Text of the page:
Amphibians of Vermont Vernal Pools

RGV BioU Mark

Instructor: Kate Kelly
April 15 (9 am to 5 pm)
April 16 (9 am to 2 pm or earlier)
May 7 (9 am to 2 pm or earlier)
Course size: 12 students
$285 | Financial support available (contact us)


his course is an introduction to vernal pools, with a particular focus on identification and natural history of the frogs and salamanders that breed in them. Vernal pools are uncommon, sensitive, and critical habitats relied on by a diverse suite of organisms from amphibians to invertebrates. This course combines field time with classroom presentation, covering topics including: identification of amphibians, their egg masses, calls, ecology, and life history; vernal pool stewardship, conservation, and threats; and survey techniques.

Since the amphibian breeding season at vernal pools starts early and advances quickly, this course convenes twice: first in mid-April to hopefully find and study early spring-breeding amphibians in the pools, then again in early May to survey egg masses and other activity.

Course Goals & Objectives

  • Become familiar with the basic ecology of vernal pools and their inhabitants.
  • Explore the connection vernal pools have with the upland forests and the wider food web.
  • Visit vernal pools to see and identify amphibians in multiple phases of their life cycle.
  • Gain skills in identifying the amphibians and major invertebrates of vernal pools.
  • Learn best practices for stewarding and protecting vernal pools, with a focus on threats, as well as existing and recommended protections.

About the Instructor

Kate Kelly is a herpetologist and conservation biologist who was raised in Vermont. After attending Middlebury College and working with Jim Andrews of the Vermont Reptile & Amphibian Atlas, she worked for Wyoming Fish & Game as an amphibian biologist for a year. She then obtained her Master’s in Fisheries & Wildlife Sciences from Virginia Tech, studying the effects of forestry practices on terrestrial salamanders. After working for the Missouri Department of Conservation as a wildlife biologist and herpetologist for approximately 12 years, she returned to Vermont with her husband and two young girls in 2015, where she helped teach Field Herpetology at UVM, and returned to work for the Vermont Reptile & Amphibian Atlas. She continues to work for the Herp Atlas, and is also the Program Manager for the Lewis Creek Association. In her free time, she enjoys running, gardening, and getting outside with her kids.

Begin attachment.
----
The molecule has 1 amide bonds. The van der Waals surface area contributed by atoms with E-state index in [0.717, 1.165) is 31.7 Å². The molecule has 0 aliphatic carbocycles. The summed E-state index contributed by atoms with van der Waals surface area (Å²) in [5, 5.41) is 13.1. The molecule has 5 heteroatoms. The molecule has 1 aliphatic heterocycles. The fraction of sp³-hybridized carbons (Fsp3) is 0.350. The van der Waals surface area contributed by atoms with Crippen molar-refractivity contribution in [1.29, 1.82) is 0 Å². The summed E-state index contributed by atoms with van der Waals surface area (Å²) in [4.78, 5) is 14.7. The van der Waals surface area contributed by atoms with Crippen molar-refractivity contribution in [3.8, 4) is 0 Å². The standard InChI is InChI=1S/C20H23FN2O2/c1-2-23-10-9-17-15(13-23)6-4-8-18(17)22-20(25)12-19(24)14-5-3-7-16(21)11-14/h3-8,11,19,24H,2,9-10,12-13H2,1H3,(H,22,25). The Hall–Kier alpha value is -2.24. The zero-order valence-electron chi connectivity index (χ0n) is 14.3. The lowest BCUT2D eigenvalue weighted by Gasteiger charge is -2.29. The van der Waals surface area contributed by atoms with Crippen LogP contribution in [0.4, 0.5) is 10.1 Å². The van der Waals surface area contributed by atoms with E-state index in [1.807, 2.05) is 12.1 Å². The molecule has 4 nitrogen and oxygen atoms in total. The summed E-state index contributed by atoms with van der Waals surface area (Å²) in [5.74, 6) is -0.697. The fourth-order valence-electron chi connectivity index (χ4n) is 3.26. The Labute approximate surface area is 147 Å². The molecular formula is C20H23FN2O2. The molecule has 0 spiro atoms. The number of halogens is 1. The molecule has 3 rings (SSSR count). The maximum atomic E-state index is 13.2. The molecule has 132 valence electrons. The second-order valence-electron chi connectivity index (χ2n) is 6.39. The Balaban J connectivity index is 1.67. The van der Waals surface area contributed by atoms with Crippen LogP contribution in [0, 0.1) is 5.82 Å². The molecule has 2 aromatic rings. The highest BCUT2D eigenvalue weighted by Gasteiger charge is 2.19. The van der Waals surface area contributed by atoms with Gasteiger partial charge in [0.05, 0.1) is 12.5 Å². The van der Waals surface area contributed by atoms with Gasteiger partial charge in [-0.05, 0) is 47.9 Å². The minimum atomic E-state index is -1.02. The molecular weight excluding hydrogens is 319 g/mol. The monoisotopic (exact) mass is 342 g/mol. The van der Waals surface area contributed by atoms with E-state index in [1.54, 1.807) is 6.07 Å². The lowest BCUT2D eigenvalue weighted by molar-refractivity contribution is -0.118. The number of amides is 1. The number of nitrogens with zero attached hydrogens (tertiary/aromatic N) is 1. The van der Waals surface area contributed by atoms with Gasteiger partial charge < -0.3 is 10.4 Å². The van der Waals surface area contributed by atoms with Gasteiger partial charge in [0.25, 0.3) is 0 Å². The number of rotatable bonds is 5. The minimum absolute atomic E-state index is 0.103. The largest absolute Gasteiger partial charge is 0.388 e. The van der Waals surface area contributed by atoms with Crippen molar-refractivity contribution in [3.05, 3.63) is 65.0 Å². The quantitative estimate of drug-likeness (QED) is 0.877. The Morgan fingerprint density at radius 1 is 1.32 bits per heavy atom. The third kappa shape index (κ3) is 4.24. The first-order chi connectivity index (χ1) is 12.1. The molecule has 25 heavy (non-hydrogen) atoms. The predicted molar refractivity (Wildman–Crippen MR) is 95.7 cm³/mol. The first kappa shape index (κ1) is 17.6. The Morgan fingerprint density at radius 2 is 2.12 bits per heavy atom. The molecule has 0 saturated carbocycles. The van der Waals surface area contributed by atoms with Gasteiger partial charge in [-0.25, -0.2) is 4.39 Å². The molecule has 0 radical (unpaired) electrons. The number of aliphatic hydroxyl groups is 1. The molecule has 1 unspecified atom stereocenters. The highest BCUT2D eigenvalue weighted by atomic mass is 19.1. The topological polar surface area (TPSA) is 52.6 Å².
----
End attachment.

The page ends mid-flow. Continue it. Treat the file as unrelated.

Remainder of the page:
Recommended Reading & To Bring

Readings TBD
Participants should bring polarized sunglasses (to see into the water).
Participants should bring cleaned hip waders if available, or tall rubber boots if not.
NBNC will be able to provide some sets of waders.


We will provide coffee, tea, and light breakfast fare (pastries, etc.) each morning. Participants should bring their own lunches and snacks.

Physical Requirements

Participants should be comfortable hiking off-trail in the woods over wet and uneven ground up to 2 miles each day. Participants should be comfortable wading up to thigh-deep in water over mucky, slippery substrate. Participants should be comfortable outside in potentially cold or wet conditions for long periods of time. Please reach out to us if you have any questions about mobility and/or other accessibility needs.


Class begins 9 AM on April 15 at North Branch Nature Center and concludes by 5 pm. On April 16 and May 7, class will begin at 9 am and will wrap up by 2 pm or likely earlier.

Academic Credit / Professional Development

This course may qualify for 1 graduate-level credit for an additional $200 course fee. All BioU courses are accredited by Castleton University. Participants interested in receiving credit must contact us at least 2 months in advance so we have time to arrange course accreditation.

It is the student’s responsibility to ensure that home institutions will accept the credit. Participants pursuing academic credit will be required to complete an additional assignment above and beyond the course hours, including literature review, reflective writing, or a field-based project.

This course qualifies for 20 hours of professional development hours and continuing education units. Certificates of completion are provided at the conclusion of the course.

Cancellation Policy

While we realize that unexpected circumstances arise that are out of our control, North Branch Nature Center cannot guarantee refunds for registrations cancelled within 30 days of the course.  If a cancellation occurs within this window, NBNC will attempt to fill the space from our wait list and provide a full refund. If the course needs to be cancelled by NBNC, we will provide a full refund.

North Branch Nature Center

713 Elm Street
Montpelier, Vermont 05602
(802) 229-6206

Hours: Center Open Monday-Friday 9-4
Trails Open 24/7